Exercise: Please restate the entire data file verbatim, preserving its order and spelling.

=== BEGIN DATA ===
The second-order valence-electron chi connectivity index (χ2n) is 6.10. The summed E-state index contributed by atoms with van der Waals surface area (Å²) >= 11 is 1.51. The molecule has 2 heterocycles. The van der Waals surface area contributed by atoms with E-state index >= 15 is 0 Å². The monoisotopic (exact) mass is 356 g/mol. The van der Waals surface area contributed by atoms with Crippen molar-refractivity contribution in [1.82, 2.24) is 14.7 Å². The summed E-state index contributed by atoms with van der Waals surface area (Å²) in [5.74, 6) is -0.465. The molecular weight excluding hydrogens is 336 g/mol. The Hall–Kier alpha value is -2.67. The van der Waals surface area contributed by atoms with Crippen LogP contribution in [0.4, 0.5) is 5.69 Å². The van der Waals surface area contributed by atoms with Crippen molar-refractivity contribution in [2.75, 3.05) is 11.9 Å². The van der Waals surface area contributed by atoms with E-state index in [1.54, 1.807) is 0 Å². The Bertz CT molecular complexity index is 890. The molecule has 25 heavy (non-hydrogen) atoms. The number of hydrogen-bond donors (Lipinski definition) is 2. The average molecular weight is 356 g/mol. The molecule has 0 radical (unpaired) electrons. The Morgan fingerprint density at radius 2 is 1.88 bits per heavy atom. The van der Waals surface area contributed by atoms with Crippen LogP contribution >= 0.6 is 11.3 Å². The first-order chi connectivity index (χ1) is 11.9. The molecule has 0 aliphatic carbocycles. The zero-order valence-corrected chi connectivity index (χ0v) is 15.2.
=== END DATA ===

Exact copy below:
The second-order valence-electron chi connectivity index (χ2n) is 6.10. The summed E-state index contributed by atoms with van der Waals surface area (Å²) >= 11 is 1.51. The molecule has 2 heterocycles. The van der Waals surface area contributed by atoms with E-state index >= 15 is 0 Å². The monoisotopic (exact) mass is 356 g/mol. The van der Waals surface area contributed by atoms with Crippen molar-refractivity contribution in [1.82, 2.24) is 14.7 Å². The summed E-state index contributed by atoms with van der Waals surface area (Å²) in [5.74, 6) is -0.465. The molecular weight excluding hydrogens is 336 g/mol. The Hall–Kier alpha value is -2.67. The van der Waals surface area contributed by atoms with Crippen LogP contribution in [0.4, 0.5) is 5.69 Å². The van der Waals surface area contributed by atoms with Crippen molar-refractivity contribution in [2.75, 3.05) is 11.9 Å². The van der Waals surface area contributed by atoms with E-state index in [1.54, 1.807) is 0 Å². The Bertz CT molecular complexity index is 890. The molecule has 25 heavy (non-hydrogen) atoms. The number of hydrogen-bond donors (Lipinski definition) is 2. The average molecular weight is 356 g/mol. The molecule has 0 radical (unpaired) electrons. The Morgan fingerprint density at radius 2 is 1.88 bits per heavy atom. The van der Waals surface area contributed by atoms with Crippen LogP contribution >= 0.6 is 11.3 Å². The first-order chi connectivity index (χ1) is 11.9. The molecule has 0 aliphatic carbocycles. The zero-order valence-corrected chi connectivity index (χ0v) is 15.2.